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19TH HOLE: THE READERS TAKE OVER
Edited by Gay Flood
November 15, 1976
YEAR OF THE REDS Sir:Congratulations to Ron Fimrite and SI's photography crew for a fantastic view of the World Series (Ah, How Great It Is, Nov. 1). Your comparison of lineups and batting averages of great teams was very beneficial for those who like to study statistics. Incidentally, judging by your picture on page 22 of Pete Rose diving into third base, I would give him the Anti-Gravity Award of 1976 over Julius Erving, whom you show on page 24.JIM RAMSEYWatertown, Conn.
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November 15, 1976

19th Hole: The Readers Take Over

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RUSHING RECORD
Sir:
I want to thank Mike DelNagro for mentioning my name in connection with the all-time small-college rushing record in his fine article on Michigan Tech Tailback Jim Van-Wagner (A Rambling Wreck from Another Tech, Oct. 11). It is quite a thrill to see one's name in SPORTS ILLUSTRATED.

The record is something I am very proud of, but it is also a record I had no knowledge of until it was about to be broken by Howard Stevens four years ago. To hold a record for so long (1962 to 1972) but know about it for only a short time somehow seems unfair. I guess I would have liked to bask in the glory of being No. 1 for a while longer.

Many things about the Van Wagner story remind me of my college days—a small school (Panhandle State), the same kind of scholarship setup and having fun playing football.
JERRY LINTON
Altus, Okla.

?Linton can bask in glory a while longer. Stevens gained only 2,574 of his 5,297 yards at a small college ( Randolph-Macon), rushing for the rest at a major school ( Louisville). Thus, Linton's 4,839-yard total is still recognized as the NCAA Division II and III career-rushing record. Van Wagner, however, is 169 yards away with one game left.—ED.

BALLOON RESCUES
Sir:
With reference to John Neilsen's article on ballooning (Ditching the Dream, Oct. 25), please let me clarify the statement in the second paragraph wherein it is mentioned that I reportedly received a bill from the Russians in the amount of $100,000 after their ship picked me up in the North Atlantic. This statement is entirely incorrect. In fact, the Russians aboard the Dekabrist did more than their share to make me feel at home and did not charge a penny (or a ruble).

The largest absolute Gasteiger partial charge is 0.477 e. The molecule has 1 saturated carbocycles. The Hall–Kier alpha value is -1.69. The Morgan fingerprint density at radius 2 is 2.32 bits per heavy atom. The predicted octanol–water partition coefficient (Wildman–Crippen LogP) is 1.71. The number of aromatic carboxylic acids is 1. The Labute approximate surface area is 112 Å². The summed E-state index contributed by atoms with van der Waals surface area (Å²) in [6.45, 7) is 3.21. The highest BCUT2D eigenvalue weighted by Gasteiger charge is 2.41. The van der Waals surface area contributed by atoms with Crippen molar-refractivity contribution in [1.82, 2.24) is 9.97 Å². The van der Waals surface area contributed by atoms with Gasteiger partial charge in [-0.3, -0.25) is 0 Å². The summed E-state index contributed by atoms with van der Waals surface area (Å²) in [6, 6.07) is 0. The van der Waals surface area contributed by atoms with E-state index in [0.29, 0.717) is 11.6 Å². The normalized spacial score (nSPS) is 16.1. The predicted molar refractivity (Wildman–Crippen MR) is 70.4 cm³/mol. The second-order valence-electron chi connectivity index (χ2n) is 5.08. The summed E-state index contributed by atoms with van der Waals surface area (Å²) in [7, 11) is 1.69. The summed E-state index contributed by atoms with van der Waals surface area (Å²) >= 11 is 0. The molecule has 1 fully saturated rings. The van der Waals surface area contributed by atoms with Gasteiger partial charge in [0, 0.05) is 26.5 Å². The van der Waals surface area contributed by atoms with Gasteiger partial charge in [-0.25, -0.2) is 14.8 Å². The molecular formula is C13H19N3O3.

I might point out one thing in favor of the West Germans' charge of $5,000 to Ed Yost. It is my understanding that Yost asked the West Germans to divert their ship from its normal course to drop him off, which they did.
KARL THOMAS
Troy, Mich.

?The charge to Yost, for which he has yet to be billed, was 5,000 marks, or a little more than $2,000.—ED.

CELTIC PRIDE
Sir:
I'm sorry but I cannot agree with your predictions for the Atlantic Division of the NBA (Scouting Reports, Oct. 25 and The Doctor Doubles His Fee, Nov. 1). Picking Philadelphia ahead of Boston is crazy.

Once again Red Auerbach has made a great move by obtaining Sidney Wicks and Curtis Rowe. The acquisition of these two should allow John Havlicek to eventually move back into a sixth-man role. It also gives Boston a blend of experience, speed, muscle and savvy unseen elsewhere in the division.

Dr. J and George McGinnis are a potent scoring combination, but they can be had at the other end. You also mentioned the Philly backcourt. I agree that Doug Collins is good, but I would add that Charlie Scott is just as good. And there isn't another guard in the division with the cool class or floor leadership of Jo Jo White. As for center, I don't care if Caldwell Jones is 10 feet tall, David Cowens will get the best of him. He has proved time and again that he can outrun, outquick and outhustle every monster center in the league.

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